Lots of fun and crazy items of interest in Bryan Burrough's December Vanity Fair piece about the ongoing nastiness between Viacom and CBS billionaire Sumner Redstone and his Paramount-owned studio Dreamworks SKG. 82-year-old Redstone, not exactly known for his soothing managerial style (although at least just yesterday he sorta reconciled with his estranged daughter), acquired the "Shrek" studio four years ago. Much to his irritation, we're sure, David Geffen came with the place. The two have been thorns in each other's sides ever since. Here's our bullet-pointed breakdown!

  • Right off the bat, fun little non sequitur! Sumner Redstone shaves nude in his hot tube. What?
  • Burrough's piece is based largely on interviews with two advisors, one from the Dreamworks camp and one from Redstone's circle, identified as a dude. It's hard to imagine there's anyone close to the situation who doesn't know who the Redstone source was&mdash nearly a third of the direct quotes come directly from his mouth. Also, we gotta say, given Burrough's avoidance throughout the piece of the whole pronoun thing when referring to the Dreamworks source, we're going to take a guess that it was a lady.
  • The Island, that mystifying Scarlett Johansson and Ewan McGregor action flick, cost Geffen his deal to sell to Universal, an arrangement he'd promised Spielberg he'd take care of. The G.E.-owned company took one look at that bomb and cut their offer by $100 million. Yes, Scarlett, you were $100 million kinds of terrible! Spielberg didn't talk to Geffen for weeks afterward.
  • Not surprisingly, Spielberg is protected and appeased as Dreamwork's sacred muse by everyone at Dreamworks, including Geffen and Jeffrey Katzenberg. That said, the Dreamworks source says "Let's be clear. Steven needs David. David is richer than Steven." Aww, ain't it grand having partners you can trust?
  • When Geffen finally brokered a bargain-basement $600-million deal to sell Dreamworks to Sumner, a decision he now says was "poor," Spielberg refused to move his offices to the Paramount lot like the rest of the company. He's still holed up at the Universal complex, all Ruby Ridge-style.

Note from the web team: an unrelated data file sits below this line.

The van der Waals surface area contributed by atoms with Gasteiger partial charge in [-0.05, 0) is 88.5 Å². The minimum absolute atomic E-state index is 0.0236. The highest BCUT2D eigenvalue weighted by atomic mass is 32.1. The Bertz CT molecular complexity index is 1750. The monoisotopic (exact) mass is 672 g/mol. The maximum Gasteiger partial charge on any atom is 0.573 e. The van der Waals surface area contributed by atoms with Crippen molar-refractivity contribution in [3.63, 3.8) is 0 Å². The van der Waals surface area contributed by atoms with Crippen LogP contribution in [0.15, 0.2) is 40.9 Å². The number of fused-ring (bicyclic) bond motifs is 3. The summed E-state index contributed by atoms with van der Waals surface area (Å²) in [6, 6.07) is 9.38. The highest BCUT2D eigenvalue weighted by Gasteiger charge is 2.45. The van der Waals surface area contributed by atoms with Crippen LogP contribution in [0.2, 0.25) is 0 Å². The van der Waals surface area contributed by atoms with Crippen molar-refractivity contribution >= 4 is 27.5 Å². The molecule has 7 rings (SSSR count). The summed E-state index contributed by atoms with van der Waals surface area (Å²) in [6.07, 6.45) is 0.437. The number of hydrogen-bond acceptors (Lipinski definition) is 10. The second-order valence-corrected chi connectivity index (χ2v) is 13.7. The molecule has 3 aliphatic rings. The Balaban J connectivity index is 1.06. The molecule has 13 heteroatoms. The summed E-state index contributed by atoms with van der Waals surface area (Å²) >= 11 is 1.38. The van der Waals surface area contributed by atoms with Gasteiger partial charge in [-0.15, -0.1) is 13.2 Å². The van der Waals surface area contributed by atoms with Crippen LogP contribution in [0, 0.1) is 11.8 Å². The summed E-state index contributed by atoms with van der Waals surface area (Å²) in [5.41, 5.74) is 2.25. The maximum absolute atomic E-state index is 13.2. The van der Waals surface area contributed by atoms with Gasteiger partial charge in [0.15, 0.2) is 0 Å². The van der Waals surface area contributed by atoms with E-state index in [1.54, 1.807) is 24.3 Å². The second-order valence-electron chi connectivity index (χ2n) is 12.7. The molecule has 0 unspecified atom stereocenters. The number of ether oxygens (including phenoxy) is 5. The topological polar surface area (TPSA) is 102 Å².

• "Suits Do Not Publicly Criticize The Talent." An unspoken Hollywood rule, which both Paramount's Rob Moore and Redstone seriously flouted when Moore criticized Clint Eastwood for the lackluster performance of Flags Of Our Fathers and Redstone booted Tom Cruise out Paramount's door, publicly blaming the star's unhinged behavior. Dreamworks execs, especially Spielberg, were not amused, and really lost it when Viacom CEO Philippe Dauman said in September that losing Spielberg would be "completely immaterial" to the company.
  • Still, the director thought Cruise's bizarre crackheadedness hurt 2005's War of the Worlds. Dakota Fanning can also do no wrong, it seems. "Far worse, though, had been an episode when Spielberg told Cruise the name of a doctor who had prescribed medication to a relative and the doctor's office was subsequently picketed by Scientologists." Subtle, OT-VII, subtle.
  • Hollywood publicists are all kinds of terrifying.
  • A $1 million donation to the Shoah Foundation will not earn you Steven Spielberg's forgiveness.
  • Nikki Finke, dare we mention her name here, is allegedly part of David Geffen's "covert press campaign" to kick Redstone's ass. (Don't hurt us, Nikki!)
  • But wait a minute—so is Bryan Burrough maybe! As the VF piece was going to press, filled with lots of chest-thumping Geffen quotes like, "Redstone, he is accustomed to bullying people. And I will not be bullied. There is no fight I will run from," Geffen calls Burrough up to thank him. "Somehow you've so provoked Redstone he has come over to see me and we've cleared up a lot of these issues. This article, you, you did this. A lot of this was bullshit. This was about our personal relationship. And we've cleared up a lot of this. And a lot of this I feel like I owe to you," he tells him.

No better feeling in the world as a journalist than to know you played your role as press pawn to your subject's satisfaction.

Showdown at Fort Sumner [Vanity Fair]